United States

In a holiday-shortened week, we saw further profit taking in the United States, with the technology heavyweights leading the market lower. The S&P 500 Index and the NASDAQ Index both traded down on the week. The tech-driven FANGS Index was -5.6%, with Apple trading lower and Alphabet and Tesla also down. The materials and industrials were the best-performing sectors, while energy and information technology were the worst performers.

The price of crude oil declined 6% on the week (falling to US$37.39 per barrel at the close last week), the lowest prices since June as OPEC+ returned some supply to the market. In addition, BP stated it sees demand as no better than “broadly flat” for the next two decades.

With the move lower last week, the S&P 500 Index has now fallen 4.5% since the start of the month. However, it is important to keep the decline in context. The S&P 500 Index was up 7% in August alone and is still up 3.4% year-to-date.

The US presidential election campaign remains a focus for investors, which any notable moves in the polls likely to impact markets. Whilst presidential candidate Joe Biden leads in the national polls, there has been a rise in support for President Donald Trump in some key “swing” states, such as Florida. Over the weekend, entrepreneur and three-term mayor of New York City, Mike Bloomberg, pledged US$100 million in support for Biden’s Florida campaign.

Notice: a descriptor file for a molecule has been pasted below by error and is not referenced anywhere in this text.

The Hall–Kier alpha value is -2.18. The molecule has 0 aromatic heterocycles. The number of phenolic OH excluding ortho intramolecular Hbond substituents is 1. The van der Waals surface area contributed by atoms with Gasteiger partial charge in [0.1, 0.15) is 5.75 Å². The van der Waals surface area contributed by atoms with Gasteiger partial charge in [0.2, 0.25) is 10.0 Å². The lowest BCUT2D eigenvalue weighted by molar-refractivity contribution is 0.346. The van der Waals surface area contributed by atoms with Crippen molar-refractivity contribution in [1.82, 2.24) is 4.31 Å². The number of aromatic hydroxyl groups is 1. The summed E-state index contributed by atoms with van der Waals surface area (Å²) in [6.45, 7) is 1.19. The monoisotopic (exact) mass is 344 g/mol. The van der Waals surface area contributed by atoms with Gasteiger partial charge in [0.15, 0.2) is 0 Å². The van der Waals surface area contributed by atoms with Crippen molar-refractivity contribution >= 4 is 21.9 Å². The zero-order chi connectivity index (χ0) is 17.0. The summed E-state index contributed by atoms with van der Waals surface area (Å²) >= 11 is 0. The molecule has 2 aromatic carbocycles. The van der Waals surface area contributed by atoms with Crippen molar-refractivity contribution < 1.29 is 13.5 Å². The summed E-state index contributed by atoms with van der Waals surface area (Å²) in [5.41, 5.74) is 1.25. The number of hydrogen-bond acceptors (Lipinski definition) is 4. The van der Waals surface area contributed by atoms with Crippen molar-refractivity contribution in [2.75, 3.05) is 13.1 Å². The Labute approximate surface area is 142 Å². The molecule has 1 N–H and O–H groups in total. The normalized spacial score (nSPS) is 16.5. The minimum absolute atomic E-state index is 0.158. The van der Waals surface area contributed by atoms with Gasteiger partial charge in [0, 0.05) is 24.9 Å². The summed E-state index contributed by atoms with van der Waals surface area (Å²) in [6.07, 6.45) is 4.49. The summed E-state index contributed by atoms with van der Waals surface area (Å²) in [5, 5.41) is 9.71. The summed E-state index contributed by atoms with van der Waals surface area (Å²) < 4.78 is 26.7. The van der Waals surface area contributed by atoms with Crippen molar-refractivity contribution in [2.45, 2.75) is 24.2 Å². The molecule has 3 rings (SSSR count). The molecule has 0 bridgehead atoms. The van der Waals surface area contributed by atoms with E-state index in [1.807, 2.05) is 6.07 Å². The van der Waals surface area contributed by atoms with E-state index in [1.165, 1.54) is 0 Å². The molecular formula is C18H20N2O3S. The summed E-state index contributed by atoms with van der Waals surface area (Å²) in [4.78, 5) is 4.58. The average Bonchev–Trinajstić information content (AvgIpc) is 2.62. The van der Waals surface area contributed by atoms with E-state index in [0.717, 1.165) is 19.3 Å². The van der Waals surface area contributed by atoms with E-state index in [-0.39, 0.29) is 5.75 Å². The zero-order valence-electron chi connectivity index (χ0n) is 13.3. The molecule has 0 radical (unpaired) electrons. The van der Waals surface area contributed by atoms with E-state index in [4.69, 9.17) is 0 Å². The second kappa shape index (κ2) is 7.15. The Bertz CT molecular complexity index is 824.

ASIA Pacific

The MSCI APAC Index closed with small losses last week, with mainland China and Hong Kong the underperformers. It has been a little quieter on the US-China trade front, but last week’s US blacklisting of Semiconductor Manufacturing International Corporation (SMIC)  did hurt Huawei-exposed names and weighed on Chinese equities.

Over the weekend, China banned pork imports from Germany after the country reported its first case of African swine fever. The ban on German pork is said to be on concerns over disease outbreak, but there is feeling amongst some analysts that this is really about politics, especially given that Chinese President Xi Jinping is set to discuss trade with German Chancellor Angela Merkel on 14 September as part of an EU-China trade and investment summit.

Outside of this, political tensions between China and India remain an overhang for the region. Whilst an understanding between the two countries’ foreign ministers was reached last week regarding border clashes, the underlying issues have not been fully addressed, suggesting we may see further flare-ups.

Japanese equities outperformed last week ahead of the election of a new leader. Outgoing leader Shinzo Abe’s closest ally, Yoshihide Suga, won a landslide victory over the weekend and is now set the become the next prime minister of Japan. This means we are likely to see continued support for Bank of Japan stimulus and a close security alliance with the United States.

Also in focus last week was Japan’s new trade deal with the United Kingdom. The bi-lateral agreement was announced in principle last week and interestingly, commits the United Kingdom to tougher restrictions on state aid than the ones it is currently offering the EU, which could undermine the UK’s negotiating position with Brussels.

Looking at macro data, China’s economy continues to show evidence of a rebound with auto sales looking better in August. This release helped the sector outperform globally last week. Officials said last week that China’s next five-year plan (beginning in 2021) will call for increases to its mammoth state reserves of crude oil, strategic metals and farm goods.